So that’s the official “Who We Are” language (note that it doesn’t mention that it is affiliated with the Congressional Progressive Caucus–and I admit I don’t have the details so “affiliated” may or may not be the right word and for me, being connected with the CPC is a good thing–but does list CPC leaders Raul Grijalva, Lynn Woolsey and Barbara Lee as Volunteers on the Board of Directors).  And to make you feel even better about and the APCPF, here are the people in charge:

  • Darcy Burner, Executive Director, former ( endorsed)  candidate for Congress in Washington State’s 8th District, a Group Program Manager at Microsoft Corporation, and a software developer at Lotus Development Corp, with a Harvard degree and a true-Blue progressive, principal author and organizer of “A Responsible Plan to End the War in Iraq,” endorsed by more than sixty candidates for the U.S. House and U.S. Senate; and
  • Lorelei Kelly, Policy Director for National Security, previously Director of the Real Security Initiative at the White House Project, a teacher at Stanford University’s Center on Conflict and Negotiation and Senior Associate at the Henry L. Stimson Center, a really smart lady and author of a guidebook for citizens entitled “Policy Matters: Educating Congress on Peace and Security.”

Both Darcy and Lorelei understand the importance of raising the participation of regular Americans in our system of governance, of connecting the People with the public servants.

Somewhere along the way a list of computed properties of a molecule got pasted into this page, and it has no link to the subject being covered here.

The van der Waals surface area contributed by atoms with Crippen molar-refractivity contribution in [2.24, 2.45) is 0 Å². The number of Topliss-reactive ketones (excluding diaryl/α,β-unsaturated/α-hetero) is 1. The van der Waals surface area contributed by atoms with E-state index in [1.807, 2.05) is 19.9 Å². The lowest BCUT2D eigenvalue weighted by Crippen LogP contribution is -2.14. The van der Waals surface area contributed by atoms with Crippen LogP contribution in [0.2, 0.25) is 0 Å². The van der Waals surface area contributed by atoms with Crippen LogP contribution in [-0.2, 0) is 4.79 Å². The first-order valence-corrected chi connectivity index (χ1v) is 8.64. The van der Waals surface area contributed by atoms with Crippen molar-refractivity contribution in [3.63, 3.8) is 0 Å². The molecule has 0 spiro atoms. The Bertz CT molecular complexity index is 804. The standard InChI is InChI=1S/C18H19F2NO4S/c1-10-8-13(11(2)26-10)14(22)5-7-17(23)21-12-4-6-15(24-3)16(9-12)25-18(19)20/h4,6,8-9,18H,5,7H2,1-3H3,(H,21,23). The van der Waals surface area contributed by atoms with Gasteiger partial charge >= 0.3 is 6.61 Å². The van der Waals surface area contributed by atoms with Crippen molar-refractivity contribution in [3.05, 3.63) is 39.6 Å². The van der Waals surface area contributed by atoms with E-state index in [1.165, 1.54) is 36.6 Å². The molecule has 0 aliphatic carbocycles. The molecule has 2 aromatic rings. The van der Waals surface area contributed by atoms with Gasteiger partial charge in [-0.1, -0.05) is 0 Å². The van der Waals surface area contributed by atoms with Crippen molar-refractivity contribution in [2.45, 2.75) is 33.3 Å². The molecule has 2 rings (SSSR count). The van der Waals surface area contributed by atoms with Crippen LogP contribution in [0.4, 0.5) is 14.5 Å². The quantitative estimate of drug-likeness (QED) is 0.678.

My regular home base in the blogosphere is, where we decided at founding that dialogue is better than ignoring or shouting or denigrating.  Listening to each other and actually answering sometimes difficult questions with civility is pretty kewl beans at ProgressiveBlue and here at Docudharma.  So I’m delighted that Darcy as Executive Director of is promoting the idea of the People talking with members of Congress more directly, and having members of Congress respond on the record and on the floor of the House to questions put to them by the People.

Right now, if you go to, you can send in questions about healthcare reform.  Then, on Thursday evening (May 21st), the Congressional Progressive Caucus will have an hour on the floor of the House in front of C-SPAN cameras where the top dozen or so questions will be answered on camera. (YouTube vids to follow.)

As Darcy says, “There are no strings attached, no email addresses required, no spam, no contribution requests. Straight up disintermediated communication with members of the U.S. House of Representatives.”


This is our chance to show that there are people interested in having a rich and fruitful dialogue with our representatives in Washington, not star-struck “please fix everything for me, oh you’re so wonderful” fan mail and not antagonistic “get the hell off my lawn” rants but real honest communications.  This is the start of that, not the final product; Thursday won’t be a full-on dialogue since there won’t be the opportunity for back and forth.  It is a very good start though, and I hope you agree, deserving of participation and support.

Please.  Take a few minutes to go over to and pose a question.  I’d love it if we watched Thursday night and found the top questions to come from Docudharmist and PBers!  This is a chance to prove Darcy right, to prove that dialogue is better than slogans, that progressives can and should participate in our country’s governance.  Then, let’s get back together on Thursday and see how this experiment in civil open discourse works in the rarified air of Washington.


    • edgery on May 20, 2009 at 07:00

    and ready to plunge back in!  Thanks for considering this idea.

    • dkmich on May 20, 2009 at 18:31

    So I’m sure you won’t mind if I watch awhile.   You do have a selling point in your favor, however.  You are posting this on DD, and many of us are all quite done with the  Democrats.